Please direct questions to Jessie L. Moore (

New Scholarship of Teaching and Learning Resources

A significant portion of my inquiry projects fall under the umbrella of Scholarship of Teaching and Learning (SoTL), and the Center for Engaged Learning’s research seminars often serve as entry points into SoTL for faculty and staff from across the disciplines. Although Ernest Boyer’s Scholarship Reconsidered: Priorities of the Professoriate advocated for SoTL in 1990, SoTL remains a new inquiry path for many faculty/academic staff. We host a growing number of web resources, including videos, on the Center’s website to help newcomers find their footing in this important category of scholarship.

We also link to or reference other helpful SoTL resources, and I’m thrilled to see two new SoTL texts available in the coming months.

First, Katie Linder has created an online course, SoTL by Design, available June 1st. SoTL by Design walks participants through designing SoTL projects, from framing a question to data collection and analysis to sharing the project. The course includes a print workbook and pricing packages for 1, 6, 11, 16, 21, and 26 licenses, supporting individual professional development or a SoTL community of practice.

Second, Nancy Chick edited SoTL in Action: Illuminating Critical Moments of Practice, available from Stylus Publishing in September 2018. The collection includes chapters on asking meaningful questions, reviewing the relevant extant literature, aligning research questions and methods (with multiple chapters on specific types of methods), and going public with SoTL. Full disclosure, I wrote one of the chapters, “Writing SoTL: Going Public for an Extended Audience,” but I can’t wait for the book’s release so that I can read the other chapters.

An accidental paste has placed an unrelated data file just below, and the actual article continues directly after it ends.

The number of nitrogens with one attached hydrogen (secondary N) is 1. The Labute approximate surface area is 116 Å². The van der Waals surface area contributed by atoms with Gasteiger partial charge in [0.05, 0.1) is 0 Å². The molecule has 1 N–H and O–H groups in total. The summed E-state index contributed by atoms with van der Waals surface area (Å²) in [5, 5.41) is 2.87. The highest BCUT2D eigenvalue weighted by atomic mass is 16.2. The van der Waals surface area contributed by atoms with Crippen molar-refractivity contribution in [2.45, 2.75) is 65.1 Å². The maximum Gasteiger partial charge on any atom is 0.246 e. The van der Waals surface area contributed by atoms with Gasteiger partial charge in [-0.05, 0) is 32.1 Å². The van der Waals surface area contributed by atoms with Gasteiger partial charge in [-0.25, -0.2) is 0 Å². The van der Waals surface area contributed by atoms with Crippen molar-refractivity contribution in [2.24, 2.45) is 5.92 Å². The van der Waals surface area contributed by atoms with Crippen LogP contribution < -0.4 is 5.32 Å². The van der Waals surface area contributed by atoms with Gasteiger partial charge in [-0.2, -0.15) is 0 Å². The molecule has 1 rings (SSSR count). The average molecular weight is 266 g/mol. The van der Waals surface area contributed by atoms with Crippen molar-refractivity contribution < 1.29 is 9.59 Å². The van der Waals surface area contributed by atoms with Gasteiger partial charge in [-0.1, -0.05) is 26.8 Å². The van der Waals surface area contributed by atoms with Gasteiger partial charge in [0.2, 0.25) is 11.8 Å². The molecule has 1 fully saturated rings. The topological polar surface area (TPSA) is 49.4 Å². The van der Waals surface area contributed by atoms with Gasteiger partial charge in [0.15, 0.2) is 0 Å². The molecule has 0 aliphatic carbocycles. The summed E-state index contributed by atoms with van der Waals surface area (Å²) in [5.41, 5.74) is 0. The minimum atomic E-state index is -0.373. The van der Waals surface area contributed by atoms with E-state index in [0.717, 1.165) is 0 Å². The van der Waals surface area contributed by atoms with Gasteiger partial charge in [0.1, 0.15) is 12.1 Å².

Image source: Stylus Publishing

SoTL’s traction in higher education is growing, and these new resources will help scholars find their own path within this category of scholarship. Of course, if you’re new to SoTL, I also recommend attending a SoTL conference; the International Society for the Scholarship of Teaching and Learning (ISSOTL) annual conferences and the SoTL Symposium sponsored by Mount Royal University are two friendly conference communities.


Boyer, E. L. (1990). Scholarship reconsidered: Priorities of the professoriate. Carnegie Foundation for the Advancement of Teaching.

Understanding Writing Transfer

Understanding Writing Transfer: Implications for Transformative Student Learning in Higher Education, featuring work from the Center for Engaged Learning’s 2011-13 research seminar on Critical Transitions: Writing and the Question of Transfer, is now available from Stylus Publishing.

In addition to co-editing the volume with Randy Bass, I wrote the opening chapter, “Five Essential Principles About Writing Transfer.” The book examines what we know about transfer of writing knowledge and practices across the university and is written for a broad audience of higher education stakeholders. I will continue to add resources to the companion website to support discussion of the book, so please check back often.